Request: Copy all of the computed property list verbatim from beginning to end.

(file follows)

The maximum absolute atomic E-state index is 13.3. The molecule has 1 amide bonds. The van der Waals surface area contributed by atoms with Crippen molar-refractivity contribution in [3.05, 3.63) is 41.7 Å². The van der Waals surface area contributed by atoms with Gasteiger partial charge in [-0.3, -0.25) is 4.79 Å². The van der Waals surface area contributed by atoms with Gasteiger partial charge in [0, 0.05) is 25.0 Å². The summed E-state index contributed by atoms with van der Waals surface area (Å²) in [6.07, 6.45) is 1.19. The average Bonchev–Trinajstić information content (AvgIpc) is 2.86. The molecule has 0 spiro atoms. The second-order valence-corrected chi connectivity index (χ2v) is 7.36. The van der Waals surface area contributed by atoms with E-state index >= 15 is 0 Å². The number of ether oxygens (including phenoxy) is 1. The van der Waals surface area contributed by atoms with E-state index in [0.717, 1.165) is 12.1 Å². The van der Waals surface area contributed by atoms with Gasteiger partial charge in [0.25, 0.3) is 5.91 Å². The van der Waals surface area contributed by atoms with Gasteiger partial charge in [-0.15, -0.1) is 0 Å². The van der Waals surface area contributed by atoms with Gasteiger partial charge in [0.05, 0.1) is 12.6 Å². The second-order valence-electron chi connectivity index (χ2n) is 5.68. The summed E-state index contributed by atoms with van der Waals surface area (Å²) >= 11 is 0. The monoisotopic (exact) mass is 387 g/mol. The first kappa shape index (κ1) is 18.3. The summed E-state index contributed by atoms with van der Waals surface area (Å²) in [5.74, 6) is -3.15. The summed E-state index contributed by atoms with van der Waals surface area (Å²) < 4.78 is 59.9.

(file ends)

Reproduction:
The maximum absolute atomic E-state index is 13.3. The molecule has 1 amide bonds. The van der Waals surface area contributed by atoms with Crippen molar-refractivity contribution in [3.05, 3.63) is 41.7 Å². The van der Waals surface area contributed by atoms with Gasteiger partial charge in [-0.3, -0.25) is 4.79 Å². The van der Waals surface area contributed by atoms with Gasteiger partial charge in [0, 0.05) is 25.0 Å². The summed E-state index contributed by atoms with van der Waals surface area (Å²) in [6.07, 6.45) is 1.19. The average Bonchev–Trinajstić information content (AvgIpc) is 2.86. The molecule has 0 spiro atoms. The second-order valence-corrected chi connectivity index (χ2v) is 7.36. The van der Waals surface area contributed by atoms with E-state index >= 15 is 0 Å². The number of ether oxygens (including phenoxy) is 1. The van der Waals surface area contributed by atoms with E-state index in [0.717, 1.165) is 12.1 Å². The van der Waals surface area contributed by atoms with Gasteiger partial charge in [0.25, 0.3) is 5.91 Å². The van der Waals surface area contributed by atoms with Gasteiger partial charge in [-0.15, -0.1) is 0 Å². The van der Waals surface area contributed by atoms with Gasteiger partial charge in [0.05, 0.1) is 12.6 Å². The second-order valence-electron chi connectivity index (χ2n) is 5.68. The summed E-state index contributed by atoms with van der Waals surface area (Å²) >= 11 is 0. The monoisotopic (exact) mass is 387 g/mol. The first kappa shape index (κ1) is 18.3. The summed E-state index contributed by atoms with van der Waals surface area (Å²) in [5.74, 6) is -3.15. The summed E-state index contributed by atoms with van der Waals surface area (Å²) < 4.78 is 59.9.